Danish Queen Frowns on Multiculturalism Amid National Debate

© AP Photo / Jens Dresling/PolfotoThe Queen of Denmark, Margrethe II celebrates her 75th birthday on the balcony looking out at the crowd below, at Christian VII’s Palace, Amalienborg, Thursday, April 16 2015.
The Queen of Denmark, Margrethe II celebrates her 75th birthday on the balcony looking out at the crowd below, at Christian VII’s Palace, Amalienborg, Thursday, April 16 2015. - Sputnik International
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With the world becoming increasingly globalized and Nordic countries being among the most ardent promotors of multiculturalism and ethnic diversity, the Queen of Denmark has made her compatriots raise an eyebrow by stating a view which contradicts that of the pan-European rhetoric.

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Throughout her reign, which spans over four decades, 76-year-old Margrethe II has seldom given interviews and has made a point of not discussing politics. All the more reason why her interview with German magazine Der Spiegel ahead of her weekend trip to attend the renovated Castle Church in the town of Wittenberg, where Martin Luther proclaimed the start of the Protestant reformation, drew Danes' attention.

"I would not say we are a multicultural country, but more people with different roots live here now who have different roots, backgrounds and religions, more than 30 years ago," Margrethe II told Der Spiegel. "This also applies to religions. Under the constitution, as the Danish queen I am bound to the Lutheran faith, but that does not exclude people of other faiths. On the contrary, I believe that the fact that I am religious brings me closer to anyone with a different faith. Besides, I represent all people who are citizens of the Danish nation," she continued.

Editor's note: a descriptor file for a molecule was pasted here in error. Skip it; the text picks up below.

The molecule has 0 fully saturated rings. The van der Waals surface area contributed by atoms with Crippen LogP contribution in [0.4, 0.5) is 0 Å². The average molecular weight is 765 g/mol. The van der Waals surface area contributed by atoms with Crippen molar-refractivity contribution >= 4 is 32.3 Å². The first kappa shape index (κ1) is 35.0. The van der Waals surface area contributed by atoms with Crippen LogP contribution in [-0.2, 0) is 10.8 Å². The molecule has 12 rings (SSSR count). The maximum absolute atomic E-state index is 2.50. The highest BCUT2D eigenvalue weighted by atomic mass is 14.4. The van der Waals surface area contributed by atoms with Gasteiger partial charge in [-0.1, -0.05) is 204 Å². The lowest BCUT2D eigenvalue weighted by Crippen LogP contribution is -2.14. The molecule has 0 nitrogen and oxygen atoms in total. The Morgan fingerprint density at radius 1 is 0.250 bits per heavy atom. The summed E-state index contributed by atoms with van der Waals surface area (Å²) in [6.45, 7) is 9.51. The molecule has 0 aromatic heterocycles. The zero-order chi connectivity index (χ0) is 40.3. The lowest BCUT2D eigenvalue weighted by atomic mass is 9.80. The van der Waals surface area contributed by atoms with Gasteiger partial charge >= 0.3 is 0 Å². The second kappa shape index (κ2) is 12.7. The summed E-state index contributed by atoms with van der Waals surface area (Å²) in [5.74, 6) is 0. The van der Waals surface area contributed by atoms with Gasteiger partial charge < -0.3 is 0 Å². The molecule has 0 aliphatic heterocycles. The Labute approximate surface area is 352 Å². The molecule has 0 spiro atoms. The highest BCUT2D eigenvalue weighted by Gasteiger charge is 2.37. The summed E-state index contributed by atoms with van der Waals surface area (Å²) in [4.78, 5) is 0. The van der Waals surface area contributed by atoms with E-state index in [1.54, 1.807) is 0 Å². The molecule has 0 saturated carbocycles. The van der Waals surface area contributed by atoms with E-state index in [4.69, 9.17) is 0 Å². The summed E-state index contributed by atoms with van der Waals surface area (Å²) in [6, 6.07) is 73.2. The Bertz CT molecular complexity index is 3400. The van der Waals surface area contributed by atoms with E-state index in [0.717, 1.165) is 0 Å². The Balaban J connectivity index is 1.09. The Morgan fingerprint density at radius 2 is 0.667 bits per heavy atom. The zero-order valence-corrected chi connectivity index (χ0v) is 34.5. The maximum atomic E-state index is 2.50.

The Queen of Denmark also voiced skepticism about the emergence of a pan-European identity.

​"I believe that all the euphoria about Europe has led many of us to forget that Europe is a conglomerate of different entities and countries. But if you don't love your own entity, if you don't know your roots and can no longer relate to them, you will also have problems with the rest of Europe. A tree without roots will fall over, whereas a tree with roots eventually becomes part of a forest. I believe that many people have forgotten their roots," Margrethe II told Der Spiegel.

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Margrethe II's somewhat surprising statement contrasted with the recent widely-praised speech by King Harald V of Norway, in which he addressed the debate about immigration by praising diversity and acceptance. In his September speech, which won accolades across Scandinavia, Harald V expressed his opinion about the "changing of face" in his country, voicing support for diversity and acceptance.

"Norwegians come from the north of the country, from the middle, from the south and all the other regions. Norwegians are also immigrants from Afghanistan, Pakistan, Poland, Sweden, Somalia and Syria," King Harald said.

 

​"Norwegians are girls who love girls. Boys who love boys. And boys and girls who love each other," the king said.

​"Norwegians believe in God, Allah, everything and nothing," he added.

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​Margrethe II's statement might fuel the national debate about what exactly makes somebody a Dane, which flared up after a TV debate. The issue gained momentum after the anti-immigrant Danish People's Party spokesman Martin Henriksen refrained from commenting on whether or not an 18-year-old participant who was born in Denmark, had attended state schools and spoke fluent Danish, actually was a Dane.

"You can't just bring the entire world to Denmark and call their children Danish," Henriksen said about Jens Philip Yazsani, whose mother is Danish and father is Iranian. According to Henriksen, such a "trivialization" of the debate was an insult of generations who "built up this country."

According to Jens Philip Yazsani, who involuntarily sparked a national debate, living in Denmark, feeling Danish and being Danish "in spirit" was the obvious criteria, Danish newspaper Politiko reported.

At present, up to 10 percent of the Danish population consists of immigrants, excluding Danish-born descendants of immigrant parents.

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